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🎽 keeping the mainthread free with inline Web Workers
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.gitignore Bring stats in house, add delay to example Jul 12, 2018
fibrelite.js Bring stats in house, add delay to example Jul 12, 2018


Seamlessly use Web Workers to offload work that could block user interaction and page rendering.

With Fibrelite you can turn any async function into a Web Worker. Fibrelite has three core strategies to executing work:

  • Execute: run an async function as a Web Worker
  • Debounce: Only run the an async function on last set of arguments in a batch of incoming operations
  • Prioritise: Run all incoming operations but kill off workers as new operations come in


Check out Fibrelite in action here. This is a hosted version of the index.html and example.js inside this repository.



For npm:

npm install fibrelite

Or for yarn:

yarn add fibrelite


Alternatively you can use the unpkg CDN like so:

<script src=""></script>

Using Fibrelite

Fibrelite takes three arguments, the second two are optional:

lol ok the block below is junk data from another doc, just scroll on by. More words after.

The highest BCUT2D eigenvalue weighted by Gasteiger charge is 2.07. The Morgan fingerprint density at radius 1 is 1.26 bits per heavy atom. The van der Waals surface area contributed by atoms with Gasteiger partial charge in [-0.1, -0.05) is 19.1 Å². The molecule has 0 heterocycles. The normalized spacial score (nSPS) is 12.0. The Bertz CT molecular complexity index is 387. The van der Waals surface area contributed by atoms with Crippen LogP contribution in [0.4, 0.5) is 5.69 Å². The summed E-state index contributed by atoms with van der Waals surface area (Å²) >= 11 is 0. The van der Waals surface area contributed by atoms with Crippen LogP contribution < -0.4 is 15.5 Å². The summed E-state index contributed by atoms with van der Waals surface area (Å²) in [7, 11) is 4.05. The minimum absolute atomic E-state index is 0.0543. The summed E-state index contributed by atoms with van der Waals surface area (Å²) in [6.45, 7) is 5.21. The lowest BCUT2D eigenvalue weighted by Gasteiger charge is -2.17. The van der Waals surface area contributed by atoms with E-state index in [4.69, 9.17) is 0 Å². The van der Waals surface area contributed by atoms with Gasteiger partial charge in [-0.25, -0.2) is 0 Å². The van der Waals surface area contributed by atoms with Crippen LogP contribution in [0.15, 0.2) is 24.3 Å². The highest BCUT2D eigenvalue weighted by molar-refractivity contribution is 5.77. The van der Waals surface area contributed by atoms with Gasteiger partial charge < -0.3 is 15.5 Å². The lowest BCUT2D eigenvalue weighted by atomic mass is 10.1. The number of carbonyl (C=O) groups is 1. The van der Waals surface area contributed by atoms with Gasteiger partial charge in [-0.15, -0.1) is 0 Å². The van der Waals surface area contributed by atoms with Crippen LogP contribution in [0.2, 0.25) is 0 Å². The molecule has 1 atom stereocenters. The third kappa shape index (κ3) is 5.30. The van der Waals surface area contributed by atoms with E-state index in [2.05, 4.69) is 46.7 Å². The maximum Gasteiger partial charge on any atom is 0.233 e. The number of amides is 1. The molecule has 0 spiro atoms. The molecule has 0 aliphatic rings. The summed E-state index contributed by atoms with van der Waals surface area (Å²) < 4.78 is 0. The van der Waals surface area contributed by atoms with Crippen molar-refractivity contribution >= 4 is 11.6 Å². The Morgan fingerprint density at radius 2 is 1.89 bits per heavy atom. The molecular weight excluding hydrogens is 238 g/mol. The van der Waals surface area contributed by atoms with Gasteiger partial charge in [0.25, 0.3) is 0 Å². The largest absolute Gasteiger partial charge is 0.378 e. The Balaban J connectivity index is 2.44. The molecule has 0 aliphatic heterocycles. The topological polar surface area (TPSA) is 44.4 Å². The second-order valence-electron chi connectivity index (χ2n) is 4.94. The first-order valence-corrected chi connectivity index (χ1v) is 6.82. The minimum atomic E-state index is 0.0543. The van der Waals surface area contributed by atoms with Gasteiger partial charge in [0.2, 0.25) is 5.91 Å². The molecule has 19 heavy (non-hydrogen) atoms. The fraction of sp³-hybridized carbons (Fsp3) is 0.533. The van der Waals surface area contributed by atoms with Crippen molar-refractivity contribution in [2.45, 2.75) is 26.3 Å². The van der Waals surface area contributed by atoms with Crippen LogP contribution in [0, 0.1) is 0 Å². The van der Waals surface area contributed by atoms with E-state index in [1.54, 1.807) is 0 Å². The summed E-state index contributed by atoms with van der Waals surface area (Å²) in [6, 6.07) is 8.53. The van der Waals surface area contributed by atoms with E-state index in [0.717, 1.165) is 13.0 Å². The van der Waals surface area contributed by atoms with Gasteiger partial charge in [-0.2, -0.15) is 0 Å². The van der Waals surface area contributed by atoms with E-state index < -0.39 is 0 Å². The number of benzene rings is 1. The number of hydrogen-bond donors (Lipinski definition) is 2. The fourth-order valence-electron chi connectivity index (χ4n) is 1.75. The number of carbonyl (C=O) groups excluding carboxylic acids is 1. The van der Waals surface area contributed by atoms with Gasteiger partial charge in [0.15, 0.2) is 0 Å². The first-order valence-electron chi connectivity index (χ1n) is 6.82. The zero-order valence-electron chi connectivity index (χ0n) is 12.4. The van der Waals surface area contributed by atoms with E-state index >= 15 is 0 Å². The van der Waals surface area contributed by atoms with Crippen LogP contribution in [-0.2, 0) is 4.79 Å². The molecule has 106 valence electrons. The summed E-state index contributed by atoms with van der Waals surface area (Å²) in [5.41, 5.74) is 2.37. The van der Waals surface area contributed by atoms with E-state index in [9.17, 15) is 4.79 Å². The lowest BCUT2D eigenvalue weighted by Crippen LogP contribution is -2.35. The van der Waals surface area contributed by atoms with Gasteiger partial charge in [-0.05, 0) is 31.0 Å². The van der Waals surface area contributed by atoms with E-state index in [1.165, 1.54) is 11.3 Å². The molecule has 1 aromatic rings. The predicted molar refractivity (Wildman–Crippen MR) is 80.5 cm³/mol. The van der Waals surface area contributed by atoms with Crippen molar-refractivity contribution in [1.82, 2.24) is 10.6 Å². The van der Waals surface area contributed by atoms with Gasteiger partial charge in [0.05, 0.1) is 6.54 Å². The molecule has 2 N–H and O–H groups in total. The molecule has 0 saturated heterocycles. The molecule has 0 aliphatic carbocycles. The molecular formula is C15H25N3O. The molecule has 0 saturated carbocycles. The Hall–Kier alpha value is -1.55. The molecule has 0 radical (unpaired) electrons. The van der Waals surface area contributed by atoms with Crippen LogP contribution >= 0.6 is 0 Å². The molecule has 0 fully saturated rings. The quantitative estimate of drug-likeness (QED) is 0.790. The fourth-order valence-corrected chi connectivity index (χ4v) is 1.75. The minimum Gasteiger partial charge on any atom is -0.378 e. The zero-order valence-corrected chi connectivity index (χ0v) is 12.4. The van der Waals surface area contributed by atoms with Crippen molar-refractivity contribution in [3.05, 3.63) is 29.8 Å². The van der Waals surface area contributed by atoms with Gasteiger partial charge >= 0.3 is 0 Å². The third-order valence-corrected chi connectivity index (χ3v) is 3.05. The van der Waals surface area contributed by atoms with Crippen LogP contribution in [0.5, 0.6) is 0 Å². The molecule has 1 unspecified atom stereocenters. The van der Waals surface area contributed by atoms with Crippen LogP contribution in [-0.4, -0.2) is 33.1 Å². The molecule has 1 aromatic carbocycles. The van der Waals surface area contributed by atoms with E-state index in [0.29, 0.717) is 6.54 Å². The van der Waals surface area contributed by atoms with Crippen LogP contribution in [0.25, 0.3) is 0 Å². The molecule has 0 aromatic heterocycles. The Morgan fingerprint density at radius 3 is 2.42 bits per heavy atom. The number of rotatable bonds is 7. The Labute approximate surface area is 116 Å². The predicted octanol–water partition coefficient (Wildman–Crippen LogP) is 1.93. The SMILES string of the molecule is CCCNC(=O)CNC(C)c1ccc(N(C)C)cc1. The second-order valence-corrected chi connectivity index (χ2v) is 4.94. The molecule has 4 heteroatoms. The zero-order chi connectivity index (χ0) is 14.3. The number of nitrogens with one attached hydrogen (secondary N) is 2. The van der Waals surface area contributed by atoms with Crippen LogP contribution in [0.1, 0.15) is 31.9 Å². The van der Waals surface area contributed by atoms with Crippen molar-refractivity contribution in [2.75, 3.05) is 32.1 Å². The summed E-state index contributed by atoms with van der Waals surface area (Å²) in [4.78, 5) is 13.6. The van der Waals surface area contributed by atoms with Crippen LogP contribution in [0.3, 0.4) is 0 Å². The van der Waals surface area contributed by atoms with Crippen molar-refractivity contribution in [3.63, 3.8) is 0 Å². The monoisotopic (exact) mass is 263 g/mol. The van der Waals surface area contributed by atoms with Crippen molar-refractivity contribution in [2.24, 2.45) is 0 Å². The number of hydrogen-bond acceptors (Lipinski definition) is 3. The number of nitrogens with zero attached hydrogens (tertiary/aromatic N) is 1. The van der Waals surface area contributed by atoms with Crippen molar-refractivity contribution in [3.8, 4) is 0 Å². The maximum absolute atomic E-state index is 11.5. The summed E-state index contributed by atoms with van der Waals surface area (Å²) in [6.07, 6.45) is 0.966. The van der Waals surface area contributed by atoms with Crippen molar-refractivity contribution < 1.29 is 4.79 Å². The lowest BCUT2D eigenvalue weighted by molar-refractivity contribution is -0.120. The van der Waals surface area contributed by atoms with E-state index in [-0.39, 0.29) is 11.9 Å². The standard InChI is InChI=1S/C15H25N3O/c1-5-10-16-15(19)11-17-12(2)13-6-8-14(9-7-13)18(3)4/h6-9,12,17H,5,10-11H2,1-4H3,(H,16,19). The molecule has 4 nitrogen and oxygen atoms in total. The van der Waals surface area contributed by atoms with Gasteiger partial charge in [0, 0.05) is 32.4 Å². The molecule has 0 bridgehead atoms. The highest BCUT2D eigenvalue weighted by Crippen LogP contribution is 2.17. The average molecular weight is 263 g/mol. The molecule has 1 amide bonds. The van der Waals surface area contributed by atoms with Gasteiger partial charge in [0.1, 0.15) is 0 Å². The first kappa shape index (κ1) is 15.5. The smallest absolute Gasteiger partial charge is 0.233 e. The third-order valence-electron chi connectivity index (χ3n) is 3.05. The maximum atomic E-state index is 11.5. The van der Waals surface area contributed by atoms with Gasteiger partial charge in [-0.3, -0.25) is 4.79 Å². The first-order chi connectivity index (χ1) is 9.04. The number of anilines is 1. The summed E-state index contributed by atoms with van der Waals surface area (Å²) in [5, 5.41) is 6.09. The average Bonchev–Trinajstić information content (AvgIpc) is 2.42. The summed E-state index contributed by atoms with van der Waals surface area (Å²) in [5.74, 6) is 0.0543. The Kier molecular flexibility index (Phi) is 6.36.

const worker = new fibrelite(asyncHello, numberOfWorkersInPool, debounceInMilliseconds);

Changing numberOfWorkersInPool will make use of a pool of workers in for running you async function (defaults to 1). If you want to change the debounce period for worker.debounce you can set debounceInMilliseconds (defaults to 333 milliseconds).

You can use Fibrelite like this:

(async() => {

    const asyncHello = async (input) => {
        return "Hello " + input;
    const worker = new fibrelite(asyncHello);
    const response = await worker.execute("World!");
    // const response = await worker.debounce("World!");
    // const response = await worker.prioritise("World!");
    console.log(response); // logs 'Hello World!'

})(); // await calls must be wrapped in an async function


To build Fibrelite you can run:

npm run build

To watch for file changes and build:

npm run watch

To run tests you can do:

npm run test

For convenience you can run the example using live-server using:

npm run serve


A massive thanks to Jason Miller for the Greenlet library on which this is heavily based and inspired.



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